World Library  
Flag as Inappropriate
Email this Article


Article Id: WHEBN0006070358
Reproduction Date:

Title: Kinocilium  
Author: World Heritage Encyclopedia
Language: English
Subject: Otolith, Cilium, Terminologia Histologica, Tip link, Hydrodynamic reception
Collection: Auditory System, Fish Anatomy, Vestibular System
Publisher: World Heritage Encyclopedia


Latin Kinocilium
Anatomical terminology

A kinocilium is a special type of cilium on the apex of hair cells located in the sensory epithelium of the vertebrate inner ear.


  • Anatomy in humans 1
    • Role in Hair Bundle Morphogenesis 1.1
    • Auditory system 1.2
    • Vestibular apparatus 1.3
  • Anatomy in fish and frogs 2
  • See also 3
  • References 4
  • Further reading 5
  • External links 6

Anatomy in humans

Kinocilia are found on the apical surface of hair cells and are involved in both the morphogenesis of the hair bundle and mechanotransduction. Vibrations (either by movement or sound waves) cause displacement of the hair bundle, resulting in depolarization or hyperpolarization of the hair cell. The depolarization of the hair cells in both instances causes signal transduction via neurotransmitter release.

Role in Hair Bundle Morphogenesis

Each hair cell has a single, microtubular kinocilium. Before morphogenesis of the hair bundle, the kinocilium is found in the center of the apical surface of the hair cell surrounded by 20-300 microvilli. During hair bundle morphogenesis, the kinocilium moves to the cell periphery dictating hair bundle orientation. As the kinocilium moves, microvilli surrounding it begin to elongate and form actin stereocilia. In many mammals the kinocilium will regress once the hair bundle has matured.[1]

Auditory system

The movement of the hair bundle, as a result of endolymph[2] flow, will cause potassium channels on the stereocilia to open. This is mostly due to the pulling force stereocilia exerts on its neighboring stereocilia via interconnecting links that hold stereocilia together (usually from tallest to shortest) and this leads to the depolarization of the hair cell. This pattern of depolarization should not be confused with the more common depolarization which involves the influx of Na+ into the cell which K+ channels stay closed. Endolymph composition resembles that of the intracellular fluid (more K+ and less Na+) more closely compared to its counterpart, perilymph which resembles the extracellular fluid (more Na+ and less K+ compared to intracellular matrix). This depolarization will open voltage gated calcium channels. The influx of calcium then triggers the cell to release vesicles containing excitatory neurotransmitters into a synapse. The post-synaptic neurite then sends an action potential to the spiral ganglion.[3]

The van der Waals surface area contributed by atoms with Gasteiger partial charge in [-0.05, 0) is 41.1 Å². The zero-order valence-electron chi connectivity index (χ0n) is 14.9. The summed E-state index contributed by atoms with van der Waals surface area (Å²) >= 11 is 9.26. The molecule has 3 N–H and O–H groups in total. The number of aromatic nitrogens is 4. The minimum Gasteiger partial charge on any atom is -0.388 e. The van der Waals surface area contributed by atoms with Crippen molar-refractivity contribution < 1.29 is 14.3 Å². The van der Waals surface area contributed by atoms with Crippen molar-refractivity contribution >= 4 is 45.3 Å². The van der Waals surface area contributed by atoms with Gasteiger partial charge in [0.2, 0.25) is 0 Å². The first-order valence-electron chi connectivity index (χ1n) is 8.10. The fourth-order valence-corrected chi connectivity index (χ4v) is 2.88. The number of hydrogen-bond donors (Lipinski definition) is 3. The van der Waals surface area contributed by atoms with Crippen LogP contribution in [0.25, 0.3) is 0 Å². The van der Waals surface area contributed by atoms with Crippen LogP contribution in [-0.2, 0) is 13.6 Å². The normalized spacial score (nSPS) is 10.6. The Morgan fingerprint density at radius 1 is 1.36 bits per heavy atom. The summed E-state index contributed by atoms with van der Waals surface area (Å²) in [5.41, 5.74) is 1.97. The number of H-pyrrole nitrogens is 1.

Vestibular apparatus

Kinocilia are present in the crista ampullaris of the semicircular ducts and the sensory maculae of the utricle and saccule. One kinocilium is the longest cilium located on the hair cell next to 40-70 sterocilia. During movement of the body, the hair cell is depolarized when the sterocilia move toward the kinocilium. The depolarization of the hair cell causes neurotransmitter to be released and an increase in firing frequency of cranial nerve VIII. When the sterocilia tilt away from the kinocilium, the hair cell is hyperpolarized, decreasing the amount of neurotransmitter released, which decreases the firing frequency of cranial nerve VIII.[4]

Anatomy in fish and frogs

The apical surface of a sensory fish hair cell usually has numerous stereocilia and a single, much longer kinocilium. Unlike mammals, the kinocilium does not regress and remains as part of the hair bundle after maturation of hair cells. Deflection of the stereocilia toward or away from the kinocilium causes an increase or decrease in the firing rate of the sensory neuron innervating the hair cell at its basal surface.

Hair cells in fish and some frogs are used to detect water movements around their bodies. These hair cells are embedded in a jelly-like protrusion called cupula. The hair cells therefore can not be seen and do not appear on the surface of skin of fish and frogs.

See also


  1. ^
  2. ^
  3. ^
  4. ^ Ross. 2006. Histology: A Test and Atlas

Further reading

External links

This article was sourced from Creative Commons Attribution-ShareAlike License; additional terms may apply. World Heritage Encyclopedia content is assembled from numerous content providers, Open Access Publishing, and in compliance with The Fair Access to Science and Technology Research Act (FASTR), Wikimedia Foundation, Inc., Public Library of Science, The Encyclopedia of Life, Open Book Publishers (OBP), PubMed, U.S. National Library of Medicine, National Center for Biotechnology Information, U.S. National Library of Medicine, National Institutes of Health (NIH), U.S. Department of Health & Human Services, and, which sources content from all federal, state, local, tribal, and territorial government publication portals (.gov, .mil, .edu). Funding for and content contributors is made possible from the U.S. Congress, E-Government Act of 2002.
Crowd sourced content that is contributed to World Heritage Encyclopedia is peer reviewed and edited by our editorial staff to ensure quality scholarly research articles.
By using this site, you agree to the Terms of Use and Privacy Policy. World Heritage Encyclopedia™ is a registered trademark of the World Public Library Association, a non-profit organization.

Copyright © World Library Foundation. All rights reserved. eBooks from World eBook Library are sponsored by the World Library Foundation,
a 501c(4) Member's Support Non-Profit Organization, and is NOT affiliated with any governmental agency or department.